Seeing so many films in so few days has its advantages and disadvantages. The most obvious are the disadvantages. I’m sure anyone who has seriously done a film festival has been subsequently asked by others, “can you even remember all the films you watch?” Well, yes. Yes, I can. But there is a kernel of truth to the question/accusation. Ask me which films I saw at TIFF’12 and I’m going to start drawing blanks. Remind me of a specific film and it’ll all come back to me, but when I consider them all in a group it’s difficult to separate one from the other. The other major disadvantage is the exhaustion. Watching twenty or thirty or fifty films in a little over a week sometimes sounds to people like an easy vacation. Sit back, in the dark, watch movies. Only, at a festival you aren’t usually there to watch films passively. The mind is constantly working and processing and that’s tiring, especially when hours get thrown out of whack and it becomes so hard to find time for a meal that you sometimes forget to eat at all. Watching a silly movie like Ghost Graduation might be okay when you’re exhausted, but what about when it’s a new Terrence Malick film? Was my reaction to that film too heavily influenced by the fact that I’d rather have been sleeping? It’s hard to say.

Still, the advantages are there. Seeing films with like-minded people is one of the best things about the experience. For the most part, the people who come to a movie at the festival WANT to be watching a movie at the festival. These aren’t the chatters or texters or other sorts of assholes who regular ruin the moviegoing experience. At TIFF, generally, it’s an appreciative audience of fellow film lovers. They’re respectful to the films and to the people around them. There’s also something to be said for being in a cinematic state of mind. Normally, throughout the year, I intersperse movies amongst all sorts of other things. During the festival it’s all movies all the time. My brain is set to movie-mode. That’s what I’m built to think about and process and enjoy. I could never do that year round, but for about eleven days per year it certainly works. And none of that touches on the chance to see films that either may never be released or may be months or years away from coming out. I saw The Loved Ones at Midnight Madness back in 2009, and it only got a release in the US this Summer, and is finally coming out on DVD here this month.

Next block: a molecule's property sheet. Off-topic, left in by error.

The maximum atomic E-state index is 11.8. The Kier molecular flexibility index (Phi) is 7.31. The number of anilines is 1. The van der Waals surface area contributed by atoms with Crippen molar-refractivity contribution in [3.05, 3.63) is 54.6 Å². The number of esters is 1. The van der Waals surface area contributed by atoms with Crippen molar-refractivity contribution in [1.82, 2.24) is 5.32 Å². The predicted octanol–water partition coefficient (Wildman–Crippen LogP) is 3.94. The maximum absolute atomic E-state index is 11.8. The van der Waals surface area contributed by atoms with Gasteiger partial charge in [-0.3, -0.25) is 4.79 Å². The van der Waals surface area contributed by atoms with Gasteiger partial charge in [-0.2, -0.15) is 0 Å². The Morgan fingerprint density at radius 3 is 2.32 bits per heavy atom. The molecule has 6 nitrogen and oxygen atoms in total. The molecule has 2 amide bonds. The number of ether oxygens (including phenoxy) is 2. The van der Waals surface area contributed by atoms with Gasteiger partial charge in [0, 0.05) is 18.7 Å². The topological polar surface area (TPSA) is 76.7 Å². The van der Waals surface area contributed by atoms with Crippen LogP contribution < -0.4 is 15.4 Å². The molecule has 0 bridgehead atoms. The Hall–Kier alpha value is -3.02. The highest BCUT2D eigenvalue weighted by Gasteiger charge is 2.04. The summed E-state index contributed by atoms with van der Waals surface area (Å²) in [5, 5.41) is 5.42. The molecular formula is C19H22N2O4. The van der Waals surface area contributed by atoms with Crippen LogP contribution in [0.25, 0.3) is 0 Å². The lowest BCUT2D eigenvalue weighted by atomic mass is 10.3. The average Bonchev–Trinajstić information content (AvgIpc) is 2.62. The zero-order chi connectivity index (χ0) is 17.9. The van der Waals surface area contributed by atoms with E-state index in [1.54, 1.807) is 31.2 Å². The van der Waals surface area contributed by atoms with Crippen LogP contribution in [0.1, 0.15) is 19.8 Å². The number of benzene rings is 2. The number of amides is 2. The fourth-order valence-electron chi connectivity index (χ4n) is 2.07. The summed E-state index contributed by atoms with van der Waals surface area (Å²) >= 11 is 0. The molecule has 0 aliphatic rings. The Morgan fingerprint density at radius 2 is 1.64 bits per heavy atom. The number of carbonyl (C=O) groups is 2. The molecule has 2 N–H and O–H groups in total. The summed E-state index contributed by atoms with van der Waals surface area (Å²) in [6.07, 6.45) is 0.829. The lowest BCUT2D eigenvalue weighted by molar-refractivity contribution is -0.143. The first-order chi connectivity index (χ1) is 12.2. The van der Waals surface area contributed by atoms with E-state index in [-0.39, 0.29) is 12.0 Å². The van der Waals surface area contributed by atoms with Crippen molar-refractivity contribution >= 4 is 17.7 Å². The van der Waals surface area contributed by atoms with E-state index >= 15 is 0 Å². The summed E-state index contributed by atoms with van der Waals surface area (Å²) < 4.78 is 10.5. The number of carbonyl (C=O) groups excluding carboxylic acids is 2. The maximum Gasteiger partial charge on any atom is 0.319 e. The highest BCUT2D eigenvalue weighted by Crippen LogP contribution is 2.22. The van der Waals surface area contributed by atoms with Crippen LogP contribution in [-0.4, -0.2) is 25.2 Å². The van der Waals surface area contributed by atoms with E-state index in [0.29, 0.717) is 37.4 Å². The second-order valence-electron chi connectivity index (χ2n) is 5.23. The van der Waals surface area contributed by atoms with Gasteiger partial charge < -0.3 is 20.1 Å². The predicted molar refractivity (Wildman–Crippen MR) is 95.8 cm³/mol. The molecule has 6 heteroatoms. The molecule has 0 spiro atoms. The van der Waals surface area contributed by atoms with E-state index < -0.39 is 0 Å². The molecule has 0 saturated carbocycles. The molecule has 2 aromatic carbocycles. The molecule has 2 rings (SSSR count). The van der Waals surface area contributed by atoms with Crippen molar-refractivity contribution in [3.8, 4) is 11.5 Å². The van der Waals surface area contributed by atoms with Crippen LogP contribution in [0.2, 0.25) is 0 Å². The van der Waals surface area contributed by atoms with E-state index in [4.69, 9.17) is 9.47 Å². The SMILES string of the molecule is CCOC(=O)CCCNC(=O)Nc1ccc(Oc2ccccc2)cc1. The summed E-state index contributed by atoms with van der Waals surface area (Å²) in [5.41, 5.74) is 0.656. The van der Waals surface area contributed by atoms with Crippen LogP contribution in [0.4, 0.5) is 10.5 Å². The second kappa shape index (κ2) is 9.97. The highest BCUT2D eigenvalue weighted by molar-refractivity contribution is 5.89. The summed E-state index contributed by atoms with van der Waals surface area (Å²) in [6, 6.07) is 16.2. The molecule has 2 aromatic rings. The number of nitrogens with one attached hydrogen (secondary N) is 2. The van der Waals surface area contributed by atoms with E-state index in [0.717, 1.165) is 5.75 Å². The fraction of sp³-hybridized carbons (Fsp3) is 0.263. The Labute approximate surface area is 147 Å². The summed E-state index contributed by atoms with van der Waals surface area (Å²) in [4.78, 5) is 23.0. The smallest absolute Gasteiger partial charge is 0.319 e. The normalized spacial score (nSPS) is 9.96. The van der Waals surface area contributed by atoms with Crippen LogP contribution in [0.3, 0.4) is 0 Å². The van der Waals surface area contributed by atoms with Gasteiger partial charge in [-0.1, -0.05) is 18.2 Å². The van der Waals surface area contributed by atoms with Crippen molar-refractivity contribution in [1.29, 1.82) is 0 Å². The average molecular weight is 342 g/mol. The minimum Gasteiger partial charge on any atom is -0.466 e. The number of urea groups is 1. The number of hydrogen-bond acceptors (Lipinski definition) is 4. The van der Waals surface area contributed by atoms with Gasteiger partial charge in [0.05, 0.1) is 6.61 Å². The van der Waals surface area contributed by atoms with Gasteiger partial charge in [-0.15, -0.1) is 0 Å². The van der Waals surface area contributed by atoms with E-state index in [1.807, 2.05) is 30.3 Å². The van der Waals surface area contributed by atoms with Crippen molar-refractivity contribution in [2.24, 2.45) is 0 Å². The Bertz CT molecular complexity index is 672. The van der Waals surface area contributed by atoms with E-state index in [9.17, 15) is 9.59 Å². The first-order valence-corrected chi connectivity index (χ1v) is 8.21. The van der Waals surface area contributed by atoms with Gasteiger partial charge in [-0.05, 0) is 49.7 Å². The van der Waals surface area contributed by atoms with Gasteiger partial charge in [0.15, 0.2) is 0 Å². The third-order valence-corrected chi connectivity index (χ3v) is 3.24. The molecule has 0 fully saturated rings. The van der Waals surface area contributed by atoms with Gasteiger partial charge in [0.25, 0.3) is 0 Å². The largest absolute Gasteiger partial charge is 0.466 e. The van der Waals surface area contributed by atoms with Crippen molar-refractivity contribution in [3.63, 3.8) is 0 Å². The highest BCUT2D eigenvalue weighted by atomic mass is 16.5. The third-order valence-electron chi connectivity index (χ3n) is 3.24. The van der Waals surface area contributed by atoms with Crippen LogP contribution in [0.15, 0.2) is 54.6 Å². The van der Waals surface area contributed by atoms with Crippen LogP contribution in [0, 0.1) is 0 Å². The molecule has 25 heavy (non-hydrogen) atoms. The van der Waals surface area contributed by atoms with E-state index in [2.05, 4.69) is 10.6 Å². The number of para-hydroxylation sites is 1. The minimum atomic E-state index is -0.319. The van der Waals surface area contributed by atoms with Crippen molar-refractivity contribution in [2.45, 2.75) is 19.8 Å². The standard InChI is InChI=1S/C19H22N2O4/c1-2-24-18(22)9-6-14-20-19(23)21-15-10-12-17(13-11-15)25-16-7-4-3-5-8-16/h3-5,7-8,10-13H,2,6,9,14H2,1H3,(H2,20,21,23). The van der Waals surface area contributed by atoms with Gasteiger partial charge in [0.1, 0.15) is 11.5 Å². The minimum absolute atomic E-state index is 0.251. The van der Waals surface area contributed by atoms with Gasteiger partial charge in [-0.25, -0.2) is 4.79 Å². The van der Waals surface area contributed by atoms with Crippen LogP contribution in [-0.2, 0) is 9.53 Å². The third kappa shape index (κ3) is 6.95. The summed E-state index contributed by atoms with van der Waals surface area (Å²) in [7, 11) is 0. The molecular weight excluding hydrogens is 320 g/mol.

But enough thoughts about film festivals in general; let’s talk TIFF’12! CLick to read more.

TIFF’12: Day 9

September 17, 2012 — 3 Comments

Finally! I have come to it. The end of TIFF’12. Okay, so there were actually two more days. But I skipped them! Including Day 9, I saw 29 films and a special live event. That’s 30 ticketed events in 9 days. I know some people who do more than that, but those people are crazy and my load just about killed me. But before I could officially call it quits, I did have to, you know, watch some more movies.

For my last day at TIFF I decided to go all out. I had four tickets, plus I planned on rushing one of two possible movies. It would be a long day, beginning with a movie at 11am and ending with a movie starting at midnight. I was also pretty confident that my line-up of films would be stronger than the last couple of days. As it turns out, I was right. Click to read more.

TIFF’12: Day 8

September 17, 2012 — 3 Comments

Ah, what a pleasure it is to only start my day in the evening. Of course, that didn’t stop me from waking up early for no reason and being extremely exhausted throughout the day, but at least I could sit around and do nothing until 6pm. I’d considered heading down to check out the new Barry Levinson horror film, The Bay, but despite the solid word-of-mouth I just didn’t feel like sitting through a found footage movie.

I won’t make any bones about it. The back half of my TIFF’12 experience was not as great as the front. I mean, sure, I was still having a blast, but the films were mostly not as good. I attribute this to my front-loading  the films I most wanted to see in the hopes that I’d add in several films with great word-of-mouth for later. I did do that, but I was also still adding in random films that fit my schedule and looked decent. Either way, my Day 8 started very well, but took a sour turn. Click to read more.